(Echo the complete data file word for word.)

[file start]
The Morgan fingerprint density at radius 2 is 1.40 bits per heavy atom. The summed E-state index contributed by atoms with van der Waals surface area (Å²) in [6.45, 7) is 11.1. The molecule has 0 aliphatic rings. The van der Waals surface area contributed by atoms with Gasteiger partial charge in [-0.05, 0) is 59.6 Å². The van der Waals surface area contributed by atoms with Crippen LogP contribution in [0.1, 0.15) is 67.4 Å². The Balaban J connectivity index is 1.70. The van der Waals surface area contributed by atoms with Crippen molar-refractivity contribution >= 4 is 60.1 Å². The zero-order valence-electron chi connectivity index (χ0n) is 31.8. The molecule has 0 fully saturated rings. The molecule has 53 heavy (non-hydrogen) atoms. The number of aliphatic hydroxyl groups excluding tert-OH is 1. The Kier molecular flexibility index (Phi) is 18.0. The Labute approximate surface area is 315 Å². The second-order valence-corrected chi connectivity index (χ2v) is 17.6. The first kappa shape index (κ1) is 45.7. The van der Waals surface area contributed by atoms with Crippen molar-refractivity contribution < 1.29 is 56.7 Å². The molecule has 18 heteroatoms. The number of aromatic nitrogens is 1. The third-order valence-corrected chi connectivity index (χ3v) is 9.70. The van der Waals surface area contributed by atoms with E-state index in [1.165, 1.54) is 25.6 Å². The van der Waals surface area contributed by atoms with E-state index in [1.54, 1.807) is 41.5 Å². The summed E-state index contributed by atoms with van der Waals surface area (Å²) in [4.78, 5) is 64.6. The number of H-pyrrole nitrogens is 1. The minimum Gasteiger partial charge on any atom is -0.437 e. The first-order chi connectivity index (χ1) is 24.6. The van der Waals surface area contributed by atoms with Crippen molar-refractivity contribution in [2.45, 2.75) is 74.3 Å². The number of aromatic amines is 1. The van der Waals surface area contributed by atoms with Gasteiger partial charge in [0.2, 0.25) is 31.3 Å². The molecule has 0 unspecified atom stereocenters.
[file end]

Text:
The Morgan fingerprint density at radius 2 is 1.40 bits per heavy atom. The summed E-state index contributed by atoms with van der Waals surface area (Å²) in [6.45, 7) is 11.1. The molecule has 0 aliphatic rings. The van der Waals surface area contributed by atoms with Gasteiger partial charge in [-0.05, 0) is 59.6 Å². The van der Waals surface area contributed by atoms with Crippen LogP contribution in [0.1, 0.15) is 67.4 Å². The Balaban J connectivity index is 1.70. The van der Waals surface area contributed by atoms with Crippen molar-refractivity contribution >= 4 is 60.1 Å². The zero-order valence-electron chi connectivity index (χ0n) is 31.8. The molecule has 0 fully saturated rings. The molecule has 53 heavy (non-hydrogen) atoms. The number of aliphatic hydroxyl groups excluding tert-OH is 1. The Kier molecular flexibility index (Phi) is 18.0. The Labute approximate surface area is 315 Å². The second-order valence-corrected chi connectivity index (χ2v) is 17.6. The first kappa shape index (κ1) is 45.7. The van der Waals surface area contributed by atoms with Crippen molar-refractivity contribution < 1.29 is 56.7 Å². The molecule has 18 heteroatoms. The number of aromatic nitrogens is 1. The third-order valence-corrected chi connectivity index (χ3v) is 9.70. The van der Waals surface area contributed by atoms with E-state index in [1.165, 1.54) is 25.6 Å². The van der Waals surface area contributed by atoms with E-state index in [1.54, 1.807) is 41.5 Å². The summed E-state index contributed by atoms with van der Waals surface area (Å²) in [4.78, 5) is 64.6. The number of H-pyrrole nitrogens is 1. The minimum Gasteiger partial charge on any atom is -0.437 e. The first-order chi connectivity index (χ1) is 24.6. The van der Waals surface area contributed by atoms with Crippen molar-refractivity contribution in [2.45, 2.75) is 74.3 Å². The number of aromatic amines is 1. The van der Waals surface area contributed by atoms with Gasteiger partial charge in [0.2, 0.25) is 31.3 Å². The molecule has 0 unspecified atom stereocenters.